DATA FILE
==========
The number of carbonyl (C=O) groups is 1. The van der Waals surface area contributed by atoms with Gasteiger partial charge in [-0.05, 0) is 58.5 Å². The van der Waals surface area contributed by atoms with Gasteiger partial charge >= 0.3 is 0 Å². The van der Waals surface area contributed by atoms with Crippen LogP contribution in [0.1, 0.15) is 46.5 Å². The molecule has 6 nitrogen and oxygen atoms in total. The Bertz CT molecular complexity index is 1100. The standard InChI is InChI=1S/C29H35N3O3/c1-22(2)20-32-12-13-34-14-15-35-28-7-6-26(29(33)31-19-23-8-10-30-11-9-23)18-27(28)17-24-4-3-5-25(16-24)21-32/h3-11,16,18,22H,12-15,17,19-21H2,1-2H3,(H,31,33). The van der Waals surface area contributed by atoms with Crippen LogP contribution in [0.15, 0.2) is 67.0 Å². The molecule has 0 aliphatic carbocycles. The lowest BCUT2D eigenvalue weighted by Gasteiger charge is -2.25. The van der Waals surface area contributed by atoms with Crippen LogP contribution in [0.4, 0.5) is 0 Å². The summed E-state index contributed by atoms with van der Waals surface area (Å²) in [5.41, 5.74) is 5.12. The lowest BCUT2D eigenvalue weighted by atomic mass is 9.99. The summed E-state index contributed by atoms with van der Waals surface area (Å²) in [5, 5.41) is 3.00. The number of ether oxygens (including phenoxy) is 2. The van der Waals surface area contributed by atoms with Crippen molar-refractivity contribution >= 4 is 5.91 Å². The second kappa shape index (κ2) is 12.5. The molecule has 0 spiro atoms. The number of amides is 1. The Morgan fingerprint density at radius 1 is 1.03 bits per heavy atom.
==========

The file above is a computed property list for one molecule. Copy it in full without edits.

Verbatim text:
The number of carbonyl (C=O) groups is 1. The van der Waals surface area contributed by atoms with Gasteiger partial charge in [-0.05, 0) is 58.5 Å². The van der Waals surface area contributed by atoms with Gasteiger partial charge >= 0.3 is 0 Å². The van der Waals surface area contributed by atoms with Crippen LogP contribution in [0.1, 0.15) is 46.5 Å². The molecule has 6 nitrogen and oxygen atoms in total. The Bertz CT molecular complexity index is 1100. The standard InChI is InChI=1S/C29H35N3O3/c1-22(2)20-32-12-13-34-14-15-35-28-7-6-26(29(33)31-19-23-8-10-30-11-9-23)18-27(28)17-24-4-3-5-25(16-24)21-32/h3-11,16,18,22H,12-15,17,19-21H2,1-2H3,(H,31,33). The van der Waals surface area contributed by atoms with Crippen LogP contribution in [0.15, 0.2) is 67.0 Å². The molecule has 0 aliphatic carbocycles. The lowest BCUT2D eigenvalue weighted by Gasteiger charge is -2.25. The van der Waals surface area contributed by atoms with Crippen LogP contribution in [0.4, 0.5) is 0 Å². The summed E-state index contributed by atoms with van der Waals surface area (Å²) in [5.41, 5.74) is 5.12. The lowest BCUT2D eigenvalue weighted by atomic mass is 9.99. The summed E-state index contributed by atoms with van der Waals surface area (Å²) in [5, 5.41) is 3.00. The number of ether oxygens (including phenoxy) is 2. The van der Waals surface area contributed by atoms with Crippen molar-refractivity contribution >= 4 is 5.91 Å². The second kappa shape index (κ2) is 12.5. The molecule has 0 spiro atoms. The number of amides is 1. The Morgan fingerprint density at radius 1 is 1.03 bits per heavy atom.